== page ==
Well, I had no idea just how portentous those words were going to be.
Not five minutes after the refueling announcement, a forlorn voice came on and told us the flight was cancelled, and apologized for any inconvenience that might cause. Right, 300 US bound people perhaps being inconvenienced by sitting in a hot plane for 4 hours and then being asked to leave.
From that moment on, my life was forever changed. Those of us who had elected to pass the time hanging out on the plane were lucky – we got to grab our stuff and make it up the jet way in opposition to all the people whom had left and now had to go back to collect their goods. Like a few renegade salmon fighting the throng of their cousins heading upstream. At the top of the ramp, we stood queued before the tiny crew elevator until someone showed up to lead us out to immigration and that is where the true chaos began. Everyone just jammed up against the 3 lanes that were open creating a vast, unmoving jumble of people. The Global Services people, United’s top class were pulled off and sent a different way. We just inched forward until I took the lead and peeled off to the outside, finding a line that was actually moving. While waiting, I called the American Express emergency line and made reservations on a plane tomorrow and checked myself into a hotel in Pudong. The only flight tonight was $5600 so clearly that was out. When I made it to the counter they checked my passport and collected my boarding pass and sent me through, with no instructions as to where to go. We came to a small door in the security wall where a guard refused to let us pass, having not been told to open up for the abandoned flight. She finally relented and let us through and having cleared it, everyone began to run to the next scrum, the United counter. Half the agents were yelling and telling us to go get our baggage, the other half had us forming lines. I finally bullied my way to a counter so that I could at least hear what was going on. Multiple Americans were just standing there yelling as though talking louder was going to make it go faster. A Chinese agent was trying to make an announcement using a handset that kept going in and out. A Chinese man in line was screaming at her telling her that no one could hear. She switched phones to the same problem, but it finally started to work and when she switched to English I managed to get all of it – take a voucher for the free hotel, go get your bags and leave, come back tomorrow at 10:30 and you’ll have the same seat on the regularly non-scheduled flight that will be leaving at noon. A young man stepped out from behind the counter and began handing out blank boarding passes, the ticket to the free hotel. I took one for grins, knowing I had no plans to use it and went off to find my bags.
Downstairs, we had another small scrum when we were all sent through the staff security door. I only found it because I happened to recognize some people from our flight. Apparently since we had left the safe zone, we had to be re-checked albeit this check was pretty cursory. We stood there joking with some guys in line about having to chug the bottles of duty free Scotch Whisky since we had left the enterprise zone. Once through the check it was off to collect our bags and mine just happened to be waiting for me for a change. My Zero Halliburton karma continues to flow. Too bad I don’t have any for air conditioners and refueling connectors. Out to the taxi stand where a short thin driver wearing Ray Ban Wayfarers in the pouring rain agreed to take us to the hotel. A long haul on a gray night across a mostly abandoned Pudong, we joked when the Maglev train went blowing passed that we were doing nothing more than retracing this morning’s path.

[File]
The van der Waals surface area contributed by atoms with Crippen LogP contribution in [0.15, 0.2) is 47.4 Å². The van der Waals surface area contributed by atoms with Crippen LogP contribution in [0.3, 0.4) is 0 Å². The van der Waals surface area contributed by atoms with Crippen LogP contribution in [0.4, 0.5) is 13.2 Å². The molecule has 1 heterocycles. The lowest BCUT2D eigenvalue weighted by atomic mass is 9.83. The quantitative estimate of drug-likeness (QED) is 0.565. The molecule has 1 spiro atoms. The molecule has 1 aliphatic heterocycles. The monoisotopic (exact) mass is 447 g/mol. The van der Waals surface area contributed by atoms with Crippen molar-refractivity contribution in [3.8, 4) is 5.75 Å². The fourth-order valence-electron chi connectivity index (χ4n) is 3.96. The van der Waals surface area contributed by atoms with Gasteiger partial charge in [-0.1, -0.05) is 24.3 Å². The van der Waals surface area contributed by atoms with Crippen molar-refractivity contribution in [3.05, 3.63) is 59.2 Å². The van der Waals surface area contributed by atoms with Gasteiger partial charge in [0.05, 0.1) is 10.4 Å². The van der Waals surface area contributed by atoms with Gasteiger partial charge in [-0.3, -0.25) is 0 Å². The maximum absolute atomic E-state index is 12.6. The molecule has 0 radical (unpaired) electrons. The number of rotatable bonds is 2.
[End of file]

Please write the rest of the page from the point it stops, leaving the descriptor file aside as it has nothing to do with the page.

So here I sit now in the penthouse of the Pudong Renaissance contemplating the vagaries of international travel and wondering what tomorrow will bring. Will I have that business class seat again, or will I be stuck once more in 34G with the Indian woman who took my place? Will the plane even go?
Reflecting on today, in my estimation this was a complete disaster mishandled in so many ways as to defy one’s imagination. This is a major airport and this is a major airline and yet no one seemed to know what to do with what must be a fairly common occurrence. It was almost as though they were improvising as we walked along, all 300 of us. In this modern age that, in my estimation is inexcusable.
And sadly for you, the events of the day pretty much pushed aside all the good characters I was going to describe. Like the really big guy in an Olympics t-shirt with the greasy gray comb-over who sneezed loudly without covering his nose and was seen later walking up and down the aisles knitting something in burgundy yarn. Yes, knitting. Or my row mate in business, a young tech nerd listening to Phantom of the Opera on his iTouch and doing so with absolutely no irony whatsoever.
It was a full day, just not full of the things I might have chosen.